In the Message for Lent 2019, Pope Francis reiterates the urgency of a "human ecology" that returns to a relationship with God, eliminating "destructive behavior towards our neighbours and other creatures – and ourselves as well – since we begin to think more or less consciously that we can use them as we will". The "Laudato si '" and the (forgotten) "deviated anthropocentrism". Prayer, fasting, almsgiving are signs of a revolution that "also includes history and all creation".
Rome (AsiaNews) - Lent, the period that prepares Christians for Easter, pushing us to conversion, "is good for creation". This is the paradoxical affirmation found in the Message of Pope Francis for Lent 2019, released today.
The paradox lies in the fact that often the "conversion", to which the faithful are traditionally called, often appears a very intimate and perhaps ineffective thing, conceived as a series of pious wishes and efforts of good will.
Instead, the Message continuously emphasizes that "journeying" towards Easter, "is a dynamic process that also embraces history and all of creation". And it reiterates: "When the love of Christ transfigures the lives of the saints in spirit, body and soul, they give praise to God. Through prayer, contemplation and art, they also include other creatures ".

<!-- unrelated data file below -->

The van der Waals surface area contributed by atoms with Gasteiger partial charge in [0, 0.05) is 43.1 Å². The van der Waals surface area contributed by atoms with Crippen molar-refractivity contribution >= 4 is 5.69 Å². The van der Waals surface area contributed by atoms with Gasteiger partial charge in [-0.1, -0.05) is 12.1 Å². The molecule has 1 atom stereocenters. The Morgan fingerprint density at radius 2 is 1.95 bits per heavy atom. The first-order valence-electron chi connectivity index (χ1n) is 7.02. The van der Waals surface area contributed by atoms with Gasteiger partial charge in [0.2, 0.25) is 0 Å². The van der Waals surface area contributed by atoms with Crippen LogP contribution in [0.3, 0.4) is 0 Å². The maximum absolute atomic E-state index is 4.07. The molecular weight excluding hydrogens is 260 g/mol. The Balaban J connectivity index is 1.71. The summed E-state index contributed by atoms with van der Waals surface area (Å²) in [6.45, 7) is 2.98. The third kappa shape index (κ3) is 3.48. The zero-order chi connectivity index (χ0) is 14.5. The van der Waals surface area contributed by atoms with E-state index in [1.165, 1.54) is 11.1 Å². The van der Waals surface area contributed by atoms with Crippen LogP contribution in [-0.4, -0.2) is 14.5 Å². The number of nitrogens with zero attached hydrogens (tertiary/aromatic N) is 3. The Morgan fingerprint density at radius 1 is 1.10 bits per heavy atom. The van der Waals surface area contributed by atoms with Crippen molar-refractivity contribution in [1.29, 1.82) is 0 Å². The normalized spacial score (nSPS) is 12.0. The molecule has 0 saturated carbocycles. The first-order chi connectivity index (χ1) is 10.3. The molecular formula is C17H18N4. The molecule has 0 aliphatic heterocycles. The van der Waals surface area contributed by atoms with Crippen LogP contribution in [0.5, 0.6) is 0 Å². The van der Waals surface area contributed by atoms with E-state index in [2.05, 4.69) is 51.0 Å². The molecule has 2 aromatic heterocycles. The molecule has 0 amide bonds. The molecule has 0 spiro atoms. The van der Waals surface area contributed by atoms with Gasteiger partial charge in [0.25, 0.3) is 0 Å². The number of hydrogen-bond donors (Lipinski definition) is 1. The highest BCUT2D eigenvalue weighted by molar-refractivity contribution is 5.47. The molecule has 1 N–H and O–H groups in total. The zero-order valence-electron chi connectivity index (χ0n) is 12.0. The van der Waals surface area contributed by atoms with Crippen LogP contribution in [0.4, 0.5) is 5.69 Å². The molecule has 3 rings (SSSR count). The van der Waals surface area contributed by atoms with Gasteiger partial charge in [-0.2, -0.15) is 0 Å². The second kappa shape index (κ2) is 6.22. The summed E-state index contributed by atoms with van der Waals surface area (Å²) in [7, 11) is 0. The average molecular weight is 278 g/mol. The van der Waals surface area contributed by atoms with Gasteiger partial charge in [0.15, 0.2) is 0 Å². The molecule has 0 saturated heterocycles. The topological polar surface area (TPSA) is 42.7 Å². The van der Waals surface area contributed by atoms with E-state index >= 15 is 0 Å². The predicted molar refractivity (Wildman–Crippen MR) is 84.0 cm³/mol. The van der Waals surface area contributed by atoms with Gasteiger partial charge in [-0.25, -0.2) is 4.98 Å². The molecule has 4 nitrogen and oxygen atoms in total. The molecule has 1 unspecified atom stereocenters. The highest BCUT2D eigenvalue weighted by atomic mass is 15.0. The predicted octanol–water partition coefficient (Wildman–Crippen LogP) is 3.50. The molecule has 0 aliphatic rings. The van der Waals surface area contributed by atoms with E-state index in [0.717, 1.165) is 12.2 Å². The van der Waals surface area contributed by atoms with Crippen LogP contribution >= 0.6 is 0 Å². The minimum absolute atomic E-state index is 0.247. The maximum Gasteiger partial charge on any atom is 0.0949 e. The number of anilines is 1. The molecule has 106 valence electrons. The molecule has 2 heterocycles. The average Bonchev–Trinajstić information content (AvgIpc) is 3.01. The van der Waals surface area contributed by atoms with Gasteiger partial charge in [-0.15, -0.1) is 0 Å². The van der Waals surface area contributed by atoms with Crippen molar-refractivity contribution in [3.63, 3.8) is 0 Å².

This linking the internal with the external, intention with the action is already a great contribution to our contemporary living often reduced to multifaceted schizophrenia, with actions reduced to robot mechanisms (just think about work ) and escapism to a virtual paradise devoid of any link to reality.
More importantly, the Pope suggests that in order to restore a positive balance to people and our relationship with reality, we need to overcome impiety.
The "ungodly" - says Francis - are "those who act without thought for God or hope for the future". And it is this lack of the fixed reference point in God that produces disorder and violence: " when we fail to live as children of God, we often behave in a destructive way towards our neighbours and other creatures – and ourselves as well – since we begin to think more or less consciously that we can use them as we will. Intemperance then takes the upper hand: we start to live a life that exceeds those limits imposed by our human condition and nature itself".
Environmental destruction, ecological problems, are linked to this imbalance: "This rupture of communion with God likewise undermines our harmonious relationship with the environment in which we are called to live, so that the garden has become a wilderness (cf. Gen 3:17-18). Sin leads man to consider himself the god of creation, to see himself as its absolute master and to use it, not for the purpose willed by the Creator but for his own interests, to the detriment of other creatures".
Sin is not only the betrayal of an abstract precept, but " greed and unbridled pursuit of comfort, lack of concern for the good of others and even of oneself. It leads to the exploitation of creation, both persons and the environment, due to that insatiable covetousness which sees every desire as a right and sooner or later destroys all those in its grip".